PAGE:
Relatives’ knee-jerk reaction is often to ‘re-orient’ the family member who has dementia, to help to reconnect that person with the present. A classic example of this is when the person with dementia enquires where their deceased spouse is, only to be told that they have passed away and that the family home has been sold. While factually accurate, these efforts to correct more often than not result in extreme emotional distress, which persists long after the information itself has faded. Learning afresh that one’s husband has died might be just as painful now as it was in the past, leaving the individual upset, agitated and searching, but often not able to articulate why.
By considering the self to be in flux, rather than irrevocably lost, we can better meet the needs of the person with dementia. There is scope for us to modify the social and physical environment to be more supportive. Our research increasingly shows that, rather than attempting to bring dementia patients into the present, we must learn to visit the past—which is their present—to understand the memories and events that define the person at this moment in time. Inherent to this approach is understanding the idiosyncrasies of the person you are caring for, interpreting the behaviours that might appear challenging as an unmet need, and resolving some of the discontinuity between individuals and their current surroundings—not a trivial undertaking for care workers who are often overworked and time-poor.
In the case of my grandmother, as her Alzheimer’s began to progress, she found herself increasingly agitated and wandering the corridors of the care home in which she now lived. Her agitation was palpable, as was her desire to go ‘home’. She recognised me, not as her granddaughter but as her daughter, and couldn’t understand why I was at her workplace.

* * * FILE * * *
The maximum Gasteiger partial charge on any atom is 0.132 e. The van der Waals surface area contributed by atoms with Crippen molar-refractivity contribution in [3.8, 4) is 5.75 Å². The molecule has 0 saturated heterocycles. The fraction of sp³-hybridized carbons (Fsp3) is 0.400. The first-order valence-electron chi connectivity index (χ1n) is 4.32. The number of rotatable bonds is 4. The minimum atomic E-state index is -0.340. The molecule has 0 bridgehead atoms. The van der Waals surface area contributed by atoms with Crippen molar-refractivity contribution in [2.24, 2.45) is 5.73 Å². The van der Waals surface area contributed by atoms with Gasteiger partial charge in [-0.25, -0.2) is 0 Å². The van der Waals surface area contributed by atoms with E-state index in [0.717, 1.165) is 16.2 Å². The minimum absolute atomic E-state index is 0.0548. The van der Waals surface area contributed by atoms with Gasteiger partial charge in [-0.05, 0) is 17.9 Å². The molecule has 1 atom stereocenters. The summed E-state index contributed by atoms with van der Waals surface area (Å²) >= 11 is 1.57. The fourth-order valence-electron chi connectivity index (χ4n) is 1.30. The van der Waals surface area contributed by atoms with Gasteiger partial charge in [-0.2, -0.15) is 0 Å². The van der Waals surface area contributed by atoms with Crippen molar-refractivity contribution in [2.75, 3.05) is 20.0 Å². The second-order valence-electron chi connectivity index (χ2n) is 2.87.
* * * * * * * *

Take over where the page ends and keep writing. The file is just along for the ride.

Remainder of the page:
Acknowledging her background as a midwife, the nursing-home staff enlisted my grandmother’s help on the morning and afternoon tea rounds, creating a meaningful context for her to be in these unfamiliar surroundings and redirecting her agitation into a feeling of purpose. Simple actions tailored to the self-concept of the individual as currently experienced can have transformative effects.
As we face the much-publicised dementia epidemic, it is incumbent on us to reappraise how we define and approach the care of people living with these conditions. Once the shock of the initial diagnosis has subsided, and family members gradually adjust to the changes taking place, a positive approach could be to create a ‘memory box’ in anticipation of the days to come. This could form a repository of photographs, keepsakes, newspaper clippings, objects with personal meaning, even fabrics and smells, that resonate with the person and provide an external memory store. Conversations regarding music and songs from the person’s formative years, and the memories that these tunes evoke, could inspire personalised playlists that foster social interaction and the springboard for reminiscence. For care staff, a memory store of this nature would be as important as taking a detailed medical history—providing the pivotal insights into that person’s identity, wellbeing and orientation within a particular life epoch. Too often, medical history trumps personal narrative.
Regrettably, we didn’t think of this approach when confronted with my grandmother’s dementia. The shock of diagnosis can render even the best-laid plans to waste. But dementia doesn’t have to be the ‘unbecoming’ or ‘stripping’ of the self as once thought. Just as we foster growth and resilience across the lifespan, so too we must learn to adapt to the changing personal landscape of dementia. In doing so, we can find ourselves on a journey of recollection, uncovering the hidden pearls of memory from our loved one’s past, providing a new perspective on a life well lived, and fostering our own self-development and growth in the process.